Don’t Sacrifice Quality to Make More Profit

June 1, 2017 6:24 pm


Starting a business is expensive. Keeping that business running is expensive. And if you want to keep your business going, you need to make sure that the everlasting battle between expenses and profits are being won by the latter. And not by a trivial amount; you have to have a strong and healthy profit margin if you want to stay afloat.

A lot of business owners make a few mistakes when they want to widen the gap between their expenses and their profits (presumably in the favor of profits). Quite often, they start making cuts in a few areas. This can be a wise decision, but what if you end up cutting in to the overall quality of your product or service? This isn’t a route you can afford to take. Don’t fall into the mindset that says you need to cut quality in order to maximize profits. It’s very much possible to make some cuts in your expenses without sacrificing quality.

In fact, that’s precisely what we’re going to look at today. But you probably already guess that by now.


Know your expenses

You’re not going to get very far with cutting business expenses if you’re not all that informed or up-to-date about those expenses! Getting all the expense data is a necessity if you want to start improving areas of your business. You need it if you’re going to make new purchases, or start investments, or hire new employees – and you definitely need that data if you need to cut spending.

A lot business owners actually completely underestimate the importance of all of this. In fact, many assume that they can do these sorts of tasks by themselves. Keeping track of expenses can’t be that hard, right? Problem: from the get-go, your business has a lot of intricate financial goings-on; buying assets, making deals, fulfilling tax obligations… it gets complex very quickly. If you don’t want to hire a full-time accountant, consider enlisting the help of accounting services. Not only will this make it easier to track expenses; it may also help you figure out tax areas in which you can save money.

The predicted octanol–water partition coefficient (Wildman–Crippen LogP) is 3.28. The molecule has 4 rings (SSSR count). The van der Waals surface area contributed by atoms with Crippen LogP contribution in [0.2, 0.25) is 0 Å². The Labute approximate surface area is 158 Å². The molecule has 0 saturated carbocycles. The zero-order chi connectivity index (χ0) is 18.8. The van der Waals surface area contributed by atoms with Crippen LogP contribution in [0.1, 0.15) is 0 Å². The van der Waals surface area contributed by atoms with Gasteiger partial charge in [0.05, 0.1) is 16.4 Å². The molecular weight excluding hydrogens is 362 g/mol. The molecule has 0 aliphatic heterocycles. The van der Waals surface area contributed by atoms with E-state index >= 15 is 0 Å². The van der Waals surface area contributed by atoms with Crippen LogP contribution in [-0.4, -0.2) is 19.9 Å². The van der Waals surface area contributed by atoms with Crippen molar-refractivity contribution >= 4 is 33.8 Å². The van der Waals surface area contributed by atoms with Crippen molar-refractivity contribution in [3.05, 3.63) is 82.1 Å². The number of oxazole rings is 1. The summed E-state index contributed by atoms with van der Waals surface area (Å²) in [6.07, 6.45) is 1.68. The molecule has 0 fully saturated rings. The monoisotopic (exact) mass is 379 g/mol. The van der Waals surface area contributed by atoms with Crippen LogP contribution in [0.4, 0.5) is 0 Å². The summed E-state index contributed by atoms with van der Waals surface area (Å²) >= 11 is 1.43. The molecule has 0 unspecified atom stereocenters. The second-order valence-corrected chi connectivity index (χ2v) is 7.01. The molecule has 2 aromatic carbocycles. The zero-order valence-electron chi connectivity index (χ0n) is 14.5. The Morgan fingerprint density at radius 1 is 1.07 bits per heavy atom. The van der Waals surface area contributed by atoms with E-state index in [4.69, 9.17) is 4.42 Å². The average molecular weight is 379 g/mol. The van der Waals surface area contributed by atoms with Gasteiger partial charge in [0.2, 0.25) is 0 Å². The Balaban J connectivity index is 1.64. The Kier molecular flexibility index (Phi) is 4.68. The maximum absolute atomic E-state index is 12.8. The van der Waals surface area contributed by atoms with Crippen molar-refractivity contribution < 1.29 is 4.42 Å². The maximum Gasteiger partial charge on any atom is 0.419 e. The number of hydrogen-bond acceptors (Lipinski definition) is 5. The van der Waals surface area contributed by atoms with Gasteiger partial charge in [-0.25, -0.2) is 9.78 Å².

Telecommuting is the way

One of the biggest costs a business will take on is that of the office. Not only do you have to acquire an office big enough to fit all the employees you’re going to need, but it also needs to be maintained. Something else to consider: the more employees you have in that office, the more you’re going to be spending on things like food and utilities. How can you alleviate this? Well, you could consider ensuring that any new employees you hire work from home. If you haven’t set up an office yet, then consider staying at home, or getting a very small office, and having most employees telecommute.

The cloud, portable technology, virtual business addresses… all of these things make telecommuting easier than ever. While some business owners think that it will affect productivity, many studies actually find that working from home can actually result in more productivity. This can save you a bunch of money when it comes to renting an office. You may even want to consider moving into a smaller office if you want to save money without cutting quality – or jobs.